The limitations of earthquake hazard warning technologies
There is no doubt that being able to predict an earthquake reasonably in advance would be of tremendous help in emergency response planning. And it is for this reason that the scientific community is hard at work trying to identify possible signals. To date, however, the only systems that we can rely on are the so-called early warning technologies, which basically consist of a network of seismographs that, working in unison, make it possible to locate the hypocenter and epicenter of an earthquake more or less in real time and to send an alert to the surrounding areas to activate automatic response systems if necessary (e.g., running red lights to stop traffic, ringing the bell in schools to allow students to shelter under their desks, etc.). This is undoubtedly a very useful and potentially life-saving system, as an Italian study published recently in Nature Communications pointed out, but one with limitations: even in the best of cases, in fact, technologies of this type allow for a warning on the order of ten seconds before the arrival of the shock. A decidedly insufficient amount of time.
Learning from the past
Attempts to improve the forecast time window, however, are not lacking. For several decades, the scientific community has spared no effort to understand the dynamics of seismic phenomena in as much detail as possible, so as to identify signals that would allow them to be predicted as far in advance as possible. At present, there are basically two approaches: the first is statistical, that is, aimed at assessing the probability that a given earthquake of a given magnitude will strike a certain region in a given time interval. Over time, in particular, geologists and seismologists have developed mathematical models, based, among other things, on the analysis of volcanic activity and the trend of time series and which, similarly to what happens in the field of meteorology, allow the development of so-called seismic hazard maps, updated periodically, which contain indications of which regions are most concretely at risk of being the scene of an earthquake. The results appear to be promising: this approach, applied retrospectively to the seismic sequence that struck central Italy in 2016, has made it possible to develop forecasts that are “statistically reliable” with respect to the data actually observed.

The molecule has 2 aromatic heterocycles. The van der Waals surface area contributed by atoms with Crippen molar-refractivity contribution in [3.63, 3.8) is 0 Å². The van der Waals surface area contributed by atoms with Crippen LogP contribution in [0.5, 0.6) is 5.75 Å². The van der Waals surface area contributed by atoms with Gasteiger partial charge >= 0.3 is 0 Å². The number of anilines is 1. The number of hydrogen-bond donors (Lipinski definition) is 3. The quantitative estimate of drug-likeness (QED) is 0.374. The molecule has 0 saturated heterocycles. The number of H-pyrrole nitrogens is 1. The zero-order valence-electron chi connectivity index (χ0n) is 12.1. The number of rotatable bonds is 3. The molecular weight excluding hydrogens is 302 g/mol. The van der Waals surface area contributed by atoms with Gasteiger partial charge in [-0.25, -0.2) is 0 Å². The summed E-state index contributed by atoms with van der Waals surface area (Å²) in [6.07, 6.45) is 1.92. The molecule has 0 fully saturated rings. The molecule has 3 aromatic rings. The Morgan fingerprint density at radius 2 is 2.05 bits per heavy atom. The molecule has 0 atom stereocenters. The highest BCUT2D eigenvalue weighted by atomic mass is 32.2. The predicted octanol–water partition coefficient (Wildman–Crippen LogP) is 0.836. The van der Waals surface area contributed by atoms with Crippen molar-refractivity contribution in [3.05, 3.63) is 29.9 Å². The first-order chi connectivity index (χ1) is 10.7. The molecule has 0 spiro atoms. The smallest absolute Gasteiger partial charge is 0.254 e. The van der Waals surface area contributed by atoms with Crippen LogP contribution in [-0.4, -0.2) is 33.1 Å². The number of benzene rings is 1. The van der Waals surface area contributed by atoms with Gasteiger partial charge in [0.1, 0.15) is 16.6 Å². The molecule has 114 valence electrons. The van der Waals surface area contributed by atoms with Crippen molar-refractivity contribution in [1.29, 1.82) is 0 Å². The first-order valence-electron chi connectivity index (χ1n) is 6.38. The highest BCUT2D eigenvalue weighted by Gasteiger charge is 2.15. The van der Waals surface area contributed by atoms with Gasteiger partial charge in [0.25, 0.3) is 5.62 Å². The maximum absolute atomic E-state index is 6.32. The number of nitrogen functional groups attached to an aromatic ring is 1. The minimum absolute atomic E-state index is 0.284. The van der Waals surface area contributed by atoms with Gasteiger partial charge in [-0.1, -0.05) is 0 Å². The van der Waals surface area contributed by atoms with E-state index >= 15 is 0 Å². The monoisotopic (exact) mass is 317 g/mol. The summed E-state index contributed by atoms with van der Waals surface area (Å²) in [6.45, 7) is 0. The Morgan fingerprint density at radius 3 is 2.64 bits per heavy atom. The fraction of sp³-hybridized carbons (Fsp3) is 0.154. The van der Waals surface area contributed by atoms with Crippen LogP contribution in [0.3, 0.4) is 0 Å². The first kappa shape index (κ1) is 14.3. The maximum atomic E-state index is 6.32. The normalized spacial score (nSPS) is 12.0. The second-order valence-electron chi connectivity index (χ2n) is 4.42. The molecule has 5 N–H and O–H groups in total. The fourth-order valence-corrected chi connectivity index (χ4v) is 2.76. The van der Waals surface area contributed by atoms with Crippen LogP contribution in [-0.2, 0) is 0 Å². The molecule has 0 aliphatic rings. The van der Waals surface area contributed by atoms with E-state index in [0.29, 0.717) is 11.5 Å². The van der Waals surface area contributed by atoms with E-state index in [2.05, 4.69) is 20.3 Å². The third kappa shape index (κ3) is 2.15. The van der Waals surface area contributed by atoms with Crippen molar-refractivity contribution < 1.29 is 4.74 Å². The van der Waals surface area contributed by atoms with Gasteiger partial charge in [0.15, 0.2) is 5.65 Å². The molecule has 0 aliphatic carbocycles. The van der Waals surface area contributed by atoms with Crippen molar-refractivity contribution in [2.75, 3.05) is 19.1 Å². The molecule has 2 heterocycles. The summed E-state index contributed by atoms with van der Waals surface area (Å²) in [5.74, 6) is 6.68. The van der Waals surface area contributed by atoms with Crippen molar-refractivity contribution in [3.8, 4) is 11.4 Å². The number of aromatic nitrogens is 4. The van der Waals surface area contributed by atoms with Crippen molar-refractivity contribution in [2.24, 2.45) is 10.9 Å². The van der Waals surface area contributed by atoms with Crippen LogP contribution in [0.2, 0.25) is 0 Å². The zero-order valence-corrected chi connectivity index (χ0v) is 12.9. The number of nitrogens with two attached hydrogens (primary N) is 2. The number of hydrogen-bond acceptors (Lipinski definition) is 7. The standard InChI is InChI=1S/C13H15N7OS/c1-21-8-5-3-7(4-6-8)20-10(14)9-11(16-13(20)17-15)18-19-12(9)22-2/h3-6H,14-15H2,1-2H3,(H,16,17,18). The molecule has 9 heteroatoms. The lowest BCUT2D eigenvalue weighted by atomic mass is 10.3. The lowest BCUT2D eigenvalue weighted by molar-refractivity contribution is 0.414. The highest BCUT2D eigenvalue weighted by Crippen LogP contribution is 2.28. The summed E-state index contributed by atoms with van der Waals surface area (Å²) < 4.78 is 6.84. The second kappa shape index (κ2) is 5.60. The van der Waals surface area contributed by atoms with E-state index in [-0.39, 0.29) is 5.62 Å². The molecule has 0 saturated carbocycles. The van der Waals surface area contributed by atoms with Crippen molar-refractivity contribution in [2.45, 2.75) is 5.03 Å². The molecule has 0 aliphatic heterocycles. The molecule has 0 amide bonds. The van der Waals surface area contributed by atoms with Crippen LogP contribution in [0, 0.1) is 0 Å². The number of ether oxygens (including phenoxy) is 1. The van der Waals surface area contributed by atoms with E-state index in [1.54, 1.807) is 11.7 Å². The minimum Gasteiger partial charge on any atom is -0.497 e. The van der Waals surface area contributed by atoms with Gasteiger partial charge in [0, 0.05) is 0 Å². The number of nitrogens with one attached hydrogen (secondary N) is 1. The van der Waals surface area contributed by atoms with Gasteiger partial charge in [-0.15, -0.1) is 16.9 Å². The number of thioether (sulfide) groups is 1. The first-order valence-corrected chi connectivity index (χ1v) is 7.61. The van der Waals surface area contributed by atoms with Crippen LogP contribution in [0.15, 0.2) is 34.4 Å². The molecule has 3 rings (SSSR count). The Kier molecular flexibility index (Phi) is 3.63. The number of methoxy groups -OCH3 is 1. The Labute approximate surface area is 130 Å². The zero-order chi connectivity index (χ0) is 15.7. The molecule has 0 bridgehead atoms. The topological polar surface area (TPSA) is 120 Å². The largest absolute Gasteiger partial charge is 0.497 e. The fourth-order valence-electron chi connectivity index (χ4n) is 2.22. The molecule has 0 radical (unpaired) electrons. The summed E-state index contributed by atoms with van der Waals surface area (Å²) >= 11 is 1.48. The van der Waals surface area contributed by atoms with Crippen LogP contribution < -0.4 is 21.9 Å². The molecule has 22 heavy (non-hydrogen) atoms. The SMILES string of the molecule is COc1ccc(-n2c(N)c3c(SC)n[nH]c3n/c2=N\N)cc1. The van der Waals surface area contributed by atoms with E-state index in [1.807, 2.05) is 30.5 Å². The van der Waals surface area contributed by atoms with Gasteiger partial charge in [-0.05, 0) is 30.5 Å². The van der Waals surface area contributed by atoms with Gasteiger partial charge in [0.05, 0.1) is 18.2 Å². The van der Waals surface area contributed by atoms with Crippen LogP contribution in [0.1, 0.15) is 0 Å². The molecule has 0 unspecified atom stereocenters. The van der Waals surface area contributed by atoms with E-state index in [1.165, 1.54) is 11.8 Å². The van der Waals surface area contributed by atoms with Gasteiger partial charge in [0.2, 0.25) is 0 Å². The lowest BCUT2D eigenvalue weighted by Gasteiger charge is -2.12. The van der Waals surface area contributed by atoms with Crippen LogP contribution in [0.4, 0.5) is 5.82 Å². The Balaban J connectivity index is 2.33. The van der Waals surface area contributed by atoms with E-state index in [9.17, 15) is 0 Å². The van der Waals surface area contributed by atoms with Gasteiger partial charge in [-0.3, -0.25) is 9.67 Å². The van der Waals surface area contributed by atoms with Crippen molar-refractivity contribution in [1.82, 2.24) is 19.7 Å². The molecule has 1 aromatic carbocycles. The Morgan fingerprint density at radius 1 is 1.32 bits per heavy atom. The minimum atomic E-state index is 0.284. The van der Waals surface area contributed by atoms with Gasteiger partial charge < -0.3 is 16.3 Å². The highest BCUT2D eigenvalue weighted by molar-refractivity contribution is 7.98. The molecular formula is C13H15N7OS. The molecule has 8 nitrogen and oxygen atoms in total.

In search of seismic precursors
But alongside the mathematical-statistical one, there is also another way. And it is that of the so-called seismic precursors, that is, all the signals (physical, chemical, geological, biological) potentially related to the occurrence of an earthquake: once it is understood what they are, it might be possible, by intercepting them with appropriate advance, to predict the arrival of an earthquake. Among the possible seismic precursors currently being studied by the scientific community are, for example, changes in seismic wave velocity, changes in rock volume, changes in rock electrical resistivity, changes in the geomagnetic field, changes in water level and temperature in deep wells, and even changes in radon gas emissions from the Earth’s crust, at the fault. The rationale for the latter point, in particular, is as follows: radon gas is an element produced by the decay of uranium, naturally occurring in varying amounts in the subsurface and trapped there by the surrounding rocks; therefore, it is thought that the movements (particularly compressions and microfractures) occurring in the hours before the earthquake could provide, in some cases, a kind of “escape route” for radon gas to be released into the atmosphere, leading to an increase in the radon levels recorded in the area.
The path is laid out
At present, it is still too early to establish a certain connection and to make predictions, but the road, studies in hand, seems to be mapped out. Monitoring radon levels is not only important for our health-30 percent of lung cancers, for example, are caused by radon exposure-but it could soon be a new method for predicting the arrival of an earthquake.